The Zambian Kwacha has experienced persistent reductions in its value relative to major convertibles such as the USD. As at 7th November 2023, the local unit traded at K22.25 per dollar, lows that were last reached during the Patriotic Front regime. In the process, some of the gains that have been scored in the last 2 years are on the brink of being erased, such as the inflation rate. On a wider scale, the Kwacha has been ranked as the second worst performing currency in the world after the Argentinian Peso, having lost 21% of its value since June 2022. What has gone wrong? I will try to provide an answer.
Firstly, this unsatisfactory performance was not the expectation of Economists and Financial Analysts such as myself. Indeed, in view of the progress that has been made with the restructuring of our debt and the MOUs signed with creditors, the informed perception was that the Kwacha’s performance would improve. To the contrary, agreement with our Official Creditors on the 22nd of June, was followed only by a short-lived appreciation in value of our currency. Once that had elapsed, there ensued what should be the most prolonged period of currency depreciation under the UPND Government. Unfortunately, this is the nature of Financial Markets, at times tending to defy even Economic logic.
In response to this, the Bank of Zambia has done what is within its means to stabilize the exchange rate. Both the Monetary Policy Rate and Statutory Reserve Ratio (SRR) have been raised by 50 and 300 basis points respectively. This will slow credit growth, which will cool economic activity and reduce the amount of money in circulation.
There is more than one reason to the depreciation of the Kwacha, namely, reduced copper exports, happenings in the Global Economy and reserves held at the Central Bank. I will not belabor the first of these as it has been extensively reported. I will focus on less explored aspects, beginning with International financing conditions. To be specific, in the wake of Russia’s invasion of Ukraine, advanced economies raised their interest rates to quell the inflation caused by the conflict. Whilst, the pace of rate increases has since slowed, they are still substantially higher than pre-war levels.
What does this mean for countries such as Zambia? Well, when interest rates in advanced economies are high, investors have less of an appetite for sovereign bonds of Emerging Market and Developing Economies. Beyond Government bonds there is generalized risk aversion by international investors, who are a major source of foreign exchange. This is more pronounced the lower the credit rating of an economy. Zambia has a credit rating of CCC+ from Standards & Poors and Caa2 from Moody’s, both relatively low readings. The implication of this is that in an already unstable external environment, economies such as ours with recovering economic statuses, as reflected in our credit ratings, will see the largest decline in capital flows.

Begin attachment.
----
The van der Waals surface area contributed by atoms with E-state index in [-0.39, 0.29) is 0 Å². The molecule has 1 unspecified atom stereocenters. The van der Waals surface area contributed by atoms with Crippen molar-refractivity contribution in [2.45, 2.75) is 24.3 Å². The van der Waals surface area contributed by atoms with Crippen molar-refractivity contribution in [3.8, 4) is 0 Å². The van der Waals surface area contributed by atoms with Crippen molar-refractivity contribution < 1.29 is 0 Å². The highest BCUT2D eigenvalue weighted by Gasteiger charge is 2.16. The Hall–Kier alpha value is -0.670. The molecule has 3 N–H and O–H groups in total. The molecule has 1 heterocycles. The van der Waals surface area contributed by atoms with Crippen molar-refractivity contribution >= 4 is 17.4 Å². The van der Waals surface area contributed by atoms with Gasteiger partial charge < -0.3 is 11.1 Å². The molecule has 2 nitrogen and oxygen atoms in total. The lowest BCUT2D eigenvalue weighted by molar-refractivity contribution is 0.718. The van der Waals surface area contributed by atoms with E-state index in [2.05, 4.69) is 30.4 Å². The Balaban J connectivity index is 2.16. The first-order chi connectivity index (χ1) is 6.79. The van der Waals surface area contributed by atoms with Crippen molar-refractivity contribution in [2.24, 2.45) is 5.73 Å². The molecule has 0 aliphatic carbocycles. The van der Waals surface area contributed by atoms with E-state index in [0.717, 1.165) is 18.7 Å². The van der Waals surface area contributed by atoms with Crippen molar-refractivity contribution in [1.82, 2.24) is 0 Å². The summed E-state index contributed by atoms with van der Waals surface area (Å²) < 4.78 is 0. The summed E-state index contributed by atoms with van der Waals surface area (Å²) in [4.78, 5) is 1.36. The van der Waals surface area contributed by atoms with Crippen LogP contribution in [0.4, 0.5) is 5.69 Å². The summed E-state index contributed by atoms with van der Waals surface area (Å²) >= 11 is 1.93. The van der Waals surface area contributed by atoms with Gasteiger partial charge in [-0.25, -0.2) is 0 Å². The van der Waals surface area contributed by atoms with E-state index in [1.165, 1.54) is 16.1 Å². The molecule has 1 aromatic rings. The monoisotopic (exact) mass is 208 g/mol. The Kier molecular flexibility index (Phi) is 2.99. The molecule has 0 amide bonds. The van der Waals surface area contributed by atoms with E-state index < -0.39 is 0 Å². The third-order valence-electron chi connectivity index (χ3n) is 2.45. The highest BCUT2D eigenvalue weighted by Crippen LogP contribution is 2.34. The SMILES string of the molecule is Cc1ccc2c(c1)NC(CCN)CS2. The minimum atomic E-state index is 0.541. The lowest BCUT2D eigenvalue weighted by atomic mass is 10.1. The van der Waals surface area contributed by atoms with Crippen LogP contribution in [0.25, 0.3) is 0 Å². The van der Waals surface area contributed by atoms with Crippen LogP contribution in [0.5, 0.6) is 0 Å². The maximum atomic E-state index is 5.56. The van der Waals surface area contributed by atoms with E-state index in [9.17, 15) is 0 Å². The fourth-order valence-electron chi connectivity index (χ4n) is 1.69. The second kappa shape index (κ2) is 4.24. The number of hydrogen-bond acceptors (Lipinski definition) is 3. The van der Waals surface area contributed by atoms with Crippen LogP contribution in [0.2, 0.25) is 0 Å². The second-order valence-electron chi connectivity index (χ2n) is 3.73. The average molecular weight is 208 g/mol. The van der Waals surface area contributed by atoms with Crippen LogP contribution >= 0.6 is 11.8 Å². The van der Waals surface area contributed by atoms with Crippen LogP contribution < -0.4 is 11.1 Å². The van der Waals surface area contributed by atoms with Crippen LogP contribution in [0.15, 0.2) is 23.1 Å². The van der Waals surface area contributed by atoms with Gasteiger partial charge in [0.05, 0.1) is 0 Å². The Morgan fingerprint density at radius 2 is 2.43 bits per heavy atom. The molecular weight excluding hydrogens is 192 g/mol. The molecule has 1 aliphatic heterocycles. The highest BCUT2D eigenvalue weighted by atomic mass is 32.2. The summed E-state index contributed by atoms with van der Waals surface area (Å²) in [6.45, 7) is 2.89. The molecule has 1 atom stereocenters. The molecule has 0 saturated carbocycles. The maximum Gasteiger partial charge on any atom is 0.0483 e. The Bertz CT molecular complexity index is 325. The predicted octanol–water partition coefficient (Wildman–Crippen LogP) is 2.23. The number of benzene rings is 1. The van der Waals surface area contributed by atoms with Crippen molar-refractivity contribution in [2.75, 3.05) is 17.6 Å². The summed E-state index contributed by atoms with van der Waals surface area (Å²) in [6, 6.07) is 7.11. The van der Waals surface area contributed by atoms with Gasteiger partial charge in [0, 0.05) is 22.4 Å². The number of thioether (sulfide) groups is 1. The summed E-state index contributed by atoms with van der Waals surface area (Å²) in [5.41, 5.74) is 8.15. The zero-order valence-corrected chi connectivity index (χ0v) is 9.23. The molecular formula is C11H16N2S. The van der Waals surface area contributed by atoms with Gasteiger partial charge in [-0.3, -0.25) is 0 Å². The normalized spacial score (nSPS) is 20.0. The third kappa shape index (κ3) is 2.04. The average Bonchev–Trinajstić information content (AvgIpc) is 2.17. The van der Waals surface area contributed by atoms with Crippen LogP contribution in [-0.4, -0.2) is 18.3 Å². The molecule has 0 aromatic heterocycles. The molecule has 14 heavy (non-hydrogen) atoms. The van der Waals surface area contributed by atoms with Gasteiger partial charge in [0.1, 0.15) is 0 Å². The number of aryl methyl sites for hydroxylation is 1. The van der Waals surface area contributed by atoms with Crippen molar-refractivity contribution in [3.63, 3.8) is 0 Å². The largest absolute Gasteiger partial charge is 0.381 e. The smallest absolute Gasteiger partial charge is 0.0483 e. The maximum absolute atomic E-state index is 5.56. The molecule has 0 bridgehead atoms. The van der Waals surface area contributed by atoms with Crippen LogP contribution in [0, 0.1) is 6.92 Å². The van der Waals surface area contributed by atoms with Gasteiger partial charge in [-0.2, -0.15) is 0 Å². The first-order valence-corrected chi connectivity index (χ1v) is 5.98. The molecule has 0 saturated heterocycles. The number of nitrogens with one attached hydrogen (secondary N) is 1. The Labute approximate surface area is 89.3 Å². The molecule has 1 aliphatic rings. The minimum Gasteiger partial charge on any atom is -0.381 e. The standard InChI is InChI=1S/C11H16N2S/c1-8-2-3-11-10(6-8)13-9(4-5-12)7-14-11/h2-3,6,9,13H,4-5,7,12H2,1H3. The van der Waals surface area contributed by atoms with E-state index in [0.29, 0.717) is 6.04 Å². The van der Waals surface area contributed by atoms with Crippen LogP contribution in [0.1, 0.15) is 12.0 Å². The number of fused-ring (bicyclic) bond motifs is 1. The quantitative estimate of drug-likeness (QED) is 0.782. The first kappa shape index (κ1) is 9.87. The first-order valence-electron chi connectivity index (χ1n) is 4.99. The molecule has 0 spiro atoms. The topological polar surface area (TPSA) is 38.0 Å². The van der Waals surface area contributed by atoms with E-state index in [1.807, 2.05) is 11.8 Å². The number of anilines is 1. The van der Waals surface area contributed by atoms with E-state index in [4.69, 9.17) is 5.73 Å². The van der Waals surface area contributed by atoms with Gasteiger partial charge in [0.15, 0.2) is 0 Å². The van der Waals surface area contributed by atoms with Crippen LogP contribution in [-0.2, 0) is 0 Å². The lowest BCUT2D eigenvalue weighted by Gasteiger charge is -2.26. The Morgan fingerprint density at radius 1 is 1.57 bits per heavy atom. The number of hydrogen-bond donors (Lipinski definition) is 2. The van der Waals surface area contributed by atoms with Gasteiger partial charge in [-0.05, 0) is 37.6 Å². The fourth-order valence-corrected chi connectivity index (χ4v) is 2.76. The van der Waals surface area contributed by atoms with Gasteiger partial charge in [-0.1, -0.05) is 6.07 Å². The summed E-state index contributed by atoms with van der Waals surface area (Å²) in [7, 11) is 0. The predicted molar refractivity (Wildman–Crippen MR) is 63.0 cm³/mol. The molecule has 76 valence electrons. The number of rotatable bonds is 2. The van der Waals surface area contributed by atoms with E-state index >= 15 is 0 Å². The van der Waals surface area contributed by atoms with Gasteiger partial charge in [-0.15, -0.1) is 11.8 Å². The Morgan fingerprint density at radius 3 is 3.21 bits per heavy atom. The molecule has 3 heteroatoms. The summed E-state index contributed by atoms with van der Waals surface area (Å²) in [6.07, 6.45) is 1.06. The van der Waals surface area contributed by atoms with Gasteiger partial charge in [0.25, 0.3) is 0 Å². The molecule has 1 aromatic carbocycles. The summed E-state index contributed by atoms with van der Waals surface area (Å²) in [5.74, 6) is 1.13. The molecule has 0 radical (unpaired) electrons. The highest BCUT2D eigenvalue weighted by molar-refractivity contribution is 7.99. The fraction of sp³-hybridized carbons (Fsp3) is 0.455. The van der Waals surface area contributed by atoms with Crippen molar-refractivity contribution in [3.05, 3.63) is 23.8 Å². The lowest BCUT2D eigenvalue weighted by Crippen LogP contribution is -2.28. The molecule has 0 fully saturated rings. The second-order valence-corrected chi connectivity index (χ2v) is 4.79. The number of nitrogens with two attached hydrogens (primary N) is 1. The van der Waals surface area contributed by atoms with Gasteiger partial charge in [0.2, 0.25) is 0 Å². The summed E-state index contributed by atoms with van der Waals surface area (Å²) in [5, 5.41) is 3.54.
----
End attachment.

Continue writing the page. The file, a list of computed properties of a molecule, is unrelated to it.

A separate cause of the Kwacha’s plummeting is the dwindling reserves at the Bank of Zambia. As at the last Monetary Policy Committee meeting, Gross Reserves were below the recommended threshold of 3 months of import cover. From $3.1 million dollars in November last year, reserves are now in the region of $2.6 million (June), effectively 2.9 Months of import cover. Bearing in mind that the last reported figure was in June, the present-day amount may be less. It is these reserves that the Bank of Zambia uses to intervene in the currency markets. However, as it does so it needs to maintain 3 months of import cover. Currently, therefore, the Bank of Zambia might be unable to provide immediate relief outside of the Monetary Policy tools.
Monetary Policy is an effective tool for controlling inflation, however, its impact is felt with a lag. It will not ease price pressures tomorrow or next month, but over time, possibly in a year or so. Therefore, the coming months will be particularly challenging with depleted reserves, reduced copper output, amidst a troubled global economic environment. This may explain the Bank of Zambia’s decision to raise the SRR by such a wide margin, desperate times calling for desperate measures.
To conclude, in making these assertions it is important to bear in mind the Zambian economy is in the process of recovery. Just as in everyday life, sometimes the economy will get worse before it gets better. I wish I could say the Kwacha will end its fall. With markets, unfortunately, however, you cannot make this statement with much certainty. Nevertheless, in the long run, improved institutional capacity, fiscal prudence and investments in the economy, will provide a foundation for resolute and robust economic growth in future, most probably in 2025 and beyond.
The Author is an Economist and Member of the Economics Association of Zambia.